12. And they sought to lay hold on him, but feared the people: for they knew that he had spoken the parable against them: and they left him, and went their way. Mark 12
47 And he taught daily in the temple. But the chief priests and the scribes and the chief of the people sought to destroy him, 48 And could not find what they might do: for all the people were very attentive to hear him. Luke 19

Friday, March 22, 2013

003. Wise Serpents (Part I)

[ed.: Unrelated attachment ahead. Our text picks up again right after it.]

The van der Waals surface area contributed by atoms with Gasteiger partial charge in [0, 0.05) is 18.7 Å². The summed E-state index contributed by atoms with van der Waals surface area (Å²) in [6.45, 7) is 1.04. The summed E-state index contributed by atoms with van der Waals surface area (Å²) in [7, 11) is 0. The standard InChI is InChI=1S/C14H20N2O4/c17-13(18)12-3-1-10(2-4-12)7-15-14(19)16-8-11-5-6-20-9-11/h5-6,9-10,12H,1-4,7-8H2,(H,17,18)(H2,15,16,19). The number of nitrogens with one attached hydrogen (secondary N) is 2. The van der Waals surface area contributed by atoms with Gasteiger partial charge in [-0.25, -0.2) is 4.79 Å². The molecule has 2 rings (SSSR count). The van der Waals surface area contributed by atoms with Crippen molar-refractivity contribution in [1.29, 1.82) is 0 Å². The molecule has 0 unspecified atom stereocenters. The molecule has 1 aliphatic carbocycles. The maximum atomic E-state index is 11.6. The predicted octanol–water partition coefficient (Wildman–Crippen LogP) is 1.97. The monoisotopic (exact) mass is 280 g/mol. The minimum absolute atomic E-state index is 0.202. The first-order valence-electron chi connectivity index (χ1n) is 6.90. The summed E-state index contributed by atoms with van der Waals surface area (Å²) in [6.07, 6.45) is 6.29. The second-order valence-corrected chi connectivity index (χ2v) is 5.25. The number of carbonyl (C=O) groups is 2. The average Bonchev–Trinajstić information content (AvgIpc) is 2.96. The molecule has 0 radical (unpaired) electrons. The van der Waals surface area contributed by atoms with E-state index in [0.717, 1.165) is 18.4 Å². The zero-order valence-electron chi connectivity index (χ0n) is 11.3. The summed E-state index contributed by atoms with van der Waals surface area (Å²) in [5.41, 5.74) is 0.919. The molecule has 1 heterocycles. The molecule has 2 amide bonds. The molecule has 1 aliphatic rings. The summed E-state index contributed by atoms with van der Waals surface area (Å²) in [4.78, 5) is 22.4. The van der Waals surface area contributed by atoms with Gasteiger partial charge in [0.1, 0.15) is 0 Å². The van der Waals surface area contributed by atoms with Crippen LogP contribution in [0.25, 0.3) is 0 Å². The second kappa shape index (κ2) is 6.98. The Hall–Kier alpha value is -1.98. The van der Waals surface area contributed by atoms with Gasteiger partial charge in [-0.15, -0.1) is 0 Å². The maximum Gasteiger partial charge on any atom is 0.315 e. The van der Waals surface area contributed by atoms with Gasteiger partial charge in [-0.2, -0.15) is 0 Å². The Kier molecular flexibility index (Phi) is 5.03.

Serpents are referred to frequently in the scriptures. The word serpent appears in 82 verses in the Old and New Testaments, Book of Mormon, Doctrine and Covenants, and Pearl of Great Price. In the Topical Guide to the LDS standard works under the entry Serpent, both Jesus Christ and satan are listed as alternatives. Most incidents of the word serpent in the Old Testament use the Hebrew nachash (pronounced nakh'-ash), which means snake or serpent (see Strong's 2010 Concordance of the Bible for references to Hebrew, Aramaic, and Greek translations in my posts). This pronunciation is very close to an alternative, naw-khash', which means to hiss, to whisper (a magical spell), to prognosticate, to enchant, or to divine. These are all satanic references to the old serpent who lies, flatters, deceives, and seeks to lure away souls through dark arts and temptations. Interestingly, this same pronunciation also means to learn by experience or to diligently observe; these are interesting and deep meanings for this term (not discussed here). Thus there is double meaning in the pronunciation. The Hebrew word for serpent is also very close to the Aramaic word nechash (pronounced nekh-awsh'), meaning copper or brass. Think brazen serpent.